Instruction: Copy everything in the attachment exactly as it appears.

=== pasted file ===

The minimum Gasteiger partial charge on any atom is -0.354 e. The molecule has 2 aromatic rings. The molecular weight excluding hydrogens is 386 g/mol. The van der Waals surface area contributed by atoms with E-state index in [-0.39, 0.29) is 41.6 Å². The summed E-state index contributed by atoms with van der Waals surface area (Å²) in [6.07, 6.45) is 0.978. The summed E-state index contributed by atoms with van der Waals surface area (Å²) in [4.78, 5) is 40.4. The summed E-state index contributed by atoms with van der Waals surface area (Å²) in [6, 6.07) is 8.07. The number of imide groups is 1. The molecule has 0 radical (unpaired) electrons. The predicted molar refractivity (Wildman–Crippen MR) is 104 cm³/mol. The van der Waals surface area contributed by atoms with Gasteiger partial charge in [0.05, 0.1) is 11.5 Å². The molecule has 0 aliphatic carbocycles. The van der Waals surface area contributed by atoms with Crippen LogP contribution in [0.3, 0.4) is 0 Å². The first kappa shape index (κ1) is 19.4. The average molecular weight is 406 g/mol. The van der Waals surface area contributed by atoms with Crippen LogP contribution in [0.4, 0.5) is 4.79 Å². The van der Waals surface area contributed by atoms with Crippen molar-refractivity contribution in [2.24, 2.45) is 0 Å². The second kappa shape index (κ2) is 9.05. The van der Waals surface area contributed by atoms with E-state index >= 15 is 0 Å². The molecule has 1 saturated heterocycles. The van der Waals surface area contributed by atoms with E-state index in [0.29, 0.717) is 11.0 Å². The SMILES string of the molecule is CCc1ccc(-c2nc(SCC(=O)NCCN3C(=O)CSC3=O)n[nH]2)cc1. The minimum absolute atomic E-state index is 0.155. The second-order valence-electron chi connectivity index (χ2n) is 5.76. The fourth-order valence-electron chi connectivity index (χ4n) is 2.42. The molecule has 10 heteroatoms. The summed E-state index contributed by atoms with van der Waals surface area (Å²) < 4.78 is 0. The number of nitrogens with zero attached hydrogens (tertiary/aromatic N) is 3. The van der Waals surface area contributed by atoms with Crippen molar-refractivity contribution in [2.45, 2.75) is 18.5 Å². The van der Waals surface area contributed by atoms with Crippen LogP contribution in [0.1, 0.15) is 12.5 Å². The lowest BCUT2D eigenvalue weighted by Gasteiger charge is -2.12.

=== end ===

The minimum Gasteiger partial charge on any atom is -0.354 e. The molecule has 2 aromatic rings. The molecular weight excluding hydrogens is 386 g/mol. The van der Waals surface area contributed by atoms with E-state index in [-0.39, 0.29) is 41.6 Å². The summed E-state index contributed by atoms with van der Waals surface area (Å²) in [6.07, 6.45) is 0.978. The summed E-state index contributed by atoms with van der Waals surface area (Å²) in [4.78, 5) is 40.4. The summed E-state index contributed by atoms with van der Waals surface area (Å²) in [6, 6.07) is 8.07. The number of imide groups is 1. The molecule has 0 radical (unpaired) electrons. The predicted molar refractivity (Wildman–Crippen MR) is 104 cm³/mol. The van der Waals surface area contributed by atoms with Gasteiger partial charge in [0.05, 0.1) is 11.5 Å². The molecule has 0 aliphatic carbocycles. The van der Waals surface area contributed by atoms with Crippen LogP contribution in [0.3, 0.4) is 0 Å². The first kappa shape index (κ1) is 19.4. The average molecular weight is 406 g/mol. The van der Waals surface area contributed by atoms with Crippen LogP contribution in [0.4, 0.5) is 4.79 Å². The van der Waals surface area contributed by atoms with Crippen molar-refractivity contribution in [2.24, 2.45) is 0 Å². The second kappa shape index (κ2) is 9.05. The van der Waals surface area contributed by atoms with E-state index >= 15 is 0 Å². The molecule has 1 saturated heterocycles. The van der Waals surface area contributed by atoms with E-state index in [0.29, 0.717) is 11.0 Å². The SMILES string of the molecule is CCc1ccc(-c2nc(SCC(=O)NCCN3C(=O)CSC3=O)n[nH]2)cc1. The minimum absolute atomic E-state index is 0.155. The second-order valence-electron chi connectivity index (χ2n) is 5.76. The fourth-order valence-electron chi connectivity index (χ4n) is 2.42. The molecule has 10 heteroatoms. The summed E-state index contributed by atoms with van der Waals surface area (Å²) < 4.78 is 0. The number of nitrogens with zero attached hydrogens (tertiary/aromatic N) is 3. The van der Waals surface area contributed by atoms with Crippen molar-refractivity contribution in [2.45, 2.75) is 18.5 Å². The van der Waals surface area contributed by atoms with Crippen LogP contribution in [0.1, 0.15) is 12.5 Å². The lowest BCUT2D eigenvalue weighted by Gasteiger charge is -2.12.